The Green and Sustainable Finance (GSF) transversal research programme of the Institut Louis Bachelier and the interdisciplinary Energy4Climate Center (E4C) are inviting you to the upcoming joint seminar on September 12, at the premises of Institut Louis Bachelier.

Guest speaker

Dr Quyen Nguyen, from the University of Otago, New Zealand, will present their latest research on the topic of “Asset-Level Modelling of Climate Change-Related Flooding Risk”.


Analyses of climate change-related flooding hazards and the related impacts on individual residential property values require accurate projections of flooding risks into the future. Such projections should be nuanced enough so that the extent and timing of potential flood hazards can be mapped to exposure and vulnerability at the property level. However, as the modelling process involves the combination of several data layers (for instance, projection of sea-level rise, rising groundwater level, extreme sea level), the data uncertainty inherent to these layers may affect flood hazard projection accuracy. Further, several architecture choices are to be made during the modelling process which may well have a substantial impact on the estimation results. The choices include, but are not limited to: the range of climate scenarios that reflect the possible evolutions of climate into the future, the choice of inundation models that either assumes a horizontal groundwater level everywhere (the ‘bathtub’ fill model) or factors in subsurface heterogeneity and spatial variations in water table height (the groundwater model), the identification of the “zero baselines” that defines the land-sea boundary (the mean sea level or the mean high water spring), the spatial resolutions on which inundation maps are generated, the choice of LiDAR datasets, the number of Monte Carlo realizations and the damage functions to be employed. It is important to understand how these architecture choices and data uncertainty may affect the projections of future flood hazards and the flow-on effect on residential property values. In this paper, the authors highlight the importance of uncertainty estimates when they relate to high impact public-interest decision-making. They do so in the context of modelling the change in coastal and low-lying flood risks due to sea-level rise of the Greater South Dunedin area, one of the most vulnerable areas subject to climate change in New Zealand (PCE, 2015).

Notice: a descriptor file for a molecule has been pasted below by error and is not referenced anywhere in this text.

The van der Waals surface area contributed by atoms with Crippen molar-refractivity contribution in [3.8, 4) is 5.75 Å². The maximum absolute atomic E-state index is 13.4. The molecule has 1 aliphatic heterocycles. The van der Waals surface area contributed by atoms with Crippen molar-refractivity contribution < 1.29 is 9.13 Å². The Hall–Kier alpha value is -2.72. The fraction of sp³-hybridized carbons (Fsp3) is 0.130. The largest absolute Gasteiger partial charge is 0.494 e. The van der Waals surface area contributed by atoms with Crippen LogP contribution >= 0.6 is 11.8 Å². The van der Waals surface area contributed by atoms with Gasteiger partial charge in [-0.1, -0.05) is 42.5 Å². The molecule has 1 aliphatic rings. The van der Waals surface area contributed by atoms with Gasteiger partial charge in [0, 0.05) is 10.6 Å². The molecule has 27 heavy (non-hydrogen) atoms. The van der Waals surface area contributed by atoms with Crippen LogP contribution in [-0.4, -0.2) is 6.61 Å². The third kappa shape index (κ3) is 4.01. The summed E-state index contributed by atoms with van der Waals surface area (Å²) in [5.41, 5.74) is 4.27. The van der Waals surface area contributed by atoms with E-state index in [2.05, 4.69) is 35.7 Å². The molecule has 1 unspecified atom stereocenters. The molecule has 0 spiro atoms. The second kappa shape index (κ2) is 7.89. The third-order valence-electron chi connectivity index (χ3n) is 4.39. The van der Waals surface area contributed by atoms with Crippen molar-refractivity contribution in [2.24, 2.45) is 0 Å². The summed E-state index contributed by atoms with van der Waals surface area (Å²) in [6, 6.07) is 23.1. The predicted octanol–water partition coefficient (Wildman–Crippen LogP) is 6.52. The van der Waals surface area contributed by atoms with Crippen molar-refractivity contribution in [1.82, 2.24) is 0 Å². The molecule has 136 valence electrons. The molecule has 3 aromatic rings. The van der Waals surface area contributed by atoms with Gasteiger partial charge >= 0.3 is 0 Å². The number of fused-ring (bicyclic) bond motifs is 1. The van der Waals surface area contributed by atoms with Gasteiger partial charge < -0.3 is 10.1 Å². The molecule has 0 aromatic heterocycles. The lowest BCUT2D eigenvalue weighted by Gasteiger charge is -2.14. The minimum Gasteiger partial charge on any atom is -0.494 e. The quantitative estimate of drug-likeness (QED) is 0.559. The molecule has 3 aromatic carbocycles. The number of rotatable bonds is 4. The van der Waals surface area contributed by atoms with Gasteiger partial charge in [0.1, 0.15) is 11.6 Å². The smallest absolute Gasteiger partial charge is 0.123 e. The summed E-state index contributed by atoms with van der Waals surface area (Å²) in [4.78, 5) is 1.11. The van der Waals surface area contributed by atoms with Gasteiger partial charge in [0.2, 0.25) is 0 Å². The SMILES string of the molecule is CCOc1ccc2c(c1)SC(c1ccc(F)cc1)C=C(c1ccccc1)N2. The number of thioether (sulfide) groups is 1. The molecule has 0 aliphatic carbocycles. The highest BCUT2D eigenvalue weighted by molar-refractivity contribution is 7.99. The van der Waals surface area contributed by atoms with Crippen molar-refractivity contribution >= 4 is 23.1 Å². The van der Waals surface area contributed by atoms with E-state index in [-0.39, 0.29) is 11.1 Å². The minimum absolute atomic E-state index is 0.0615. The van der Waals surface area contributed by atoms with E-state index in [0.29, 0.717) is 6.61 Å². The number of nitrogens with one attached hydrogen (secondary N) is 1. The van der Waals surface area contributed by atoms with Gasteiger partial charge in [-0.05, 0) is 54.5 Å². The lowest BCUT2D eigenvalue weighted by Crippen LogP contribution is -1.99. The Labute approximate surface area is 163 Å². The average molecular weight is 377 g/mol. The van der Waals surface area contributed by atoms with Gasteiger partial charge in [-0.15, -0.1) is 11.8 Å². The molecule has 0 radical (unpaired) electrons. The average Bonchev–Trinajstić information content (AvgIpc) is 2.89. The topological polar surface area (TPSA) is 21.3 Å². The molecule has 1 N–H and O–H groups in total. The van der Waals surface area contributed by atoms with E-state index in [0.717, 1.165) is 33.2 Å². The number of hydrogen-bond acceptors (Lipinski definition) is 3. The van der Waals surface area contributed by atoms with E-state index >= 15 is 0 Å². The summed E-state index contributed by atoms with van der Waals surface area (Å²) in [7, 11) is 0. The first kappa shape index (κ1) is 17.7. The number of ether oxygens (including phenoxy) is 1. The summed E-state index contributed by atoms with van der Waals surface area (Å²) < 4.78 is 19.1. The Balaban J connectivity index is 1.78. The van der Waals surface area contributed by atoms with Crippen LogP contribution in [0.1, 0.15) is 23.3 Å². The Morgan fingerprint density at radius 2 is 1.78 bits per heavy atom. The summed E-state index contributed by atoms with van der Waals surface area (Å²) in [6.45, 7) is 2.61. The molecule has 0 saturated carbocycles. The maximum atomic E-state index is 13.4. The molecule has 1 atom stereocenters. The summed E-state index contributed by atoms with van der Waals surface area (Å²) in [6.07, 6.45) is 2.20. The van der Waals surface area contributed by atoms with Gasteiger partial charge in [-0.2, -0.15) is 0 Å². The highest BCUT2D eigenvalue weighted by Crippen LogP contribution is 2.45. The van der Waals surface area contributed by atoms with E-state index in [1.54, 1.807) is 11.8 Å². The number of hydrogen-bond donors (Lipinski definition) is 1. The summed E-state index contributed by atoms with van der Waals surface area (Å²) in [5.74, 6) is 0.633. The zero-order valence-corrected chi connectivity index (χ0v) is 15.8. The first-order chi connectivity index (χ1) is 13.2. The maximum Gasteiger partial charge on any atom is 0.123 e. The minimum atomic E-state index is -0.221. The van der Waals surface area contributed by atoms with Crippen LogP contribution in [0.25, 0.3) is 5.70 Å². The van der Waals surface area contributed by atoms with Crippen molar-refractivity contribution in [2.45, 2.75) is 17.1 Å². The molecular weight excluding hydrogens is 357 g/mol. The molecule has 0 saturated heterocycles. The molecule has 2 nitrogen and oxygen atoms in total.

The registration is free, on a first-come, first-served basis due to the limited number of places.


  • Green and Sustainable Finance (GSF)
  • Energy4Climate Interdisciplinary Center


Institut Louis Bachelier Palais Brongniart - 16 Place de la Bourse, Paris, 75002 France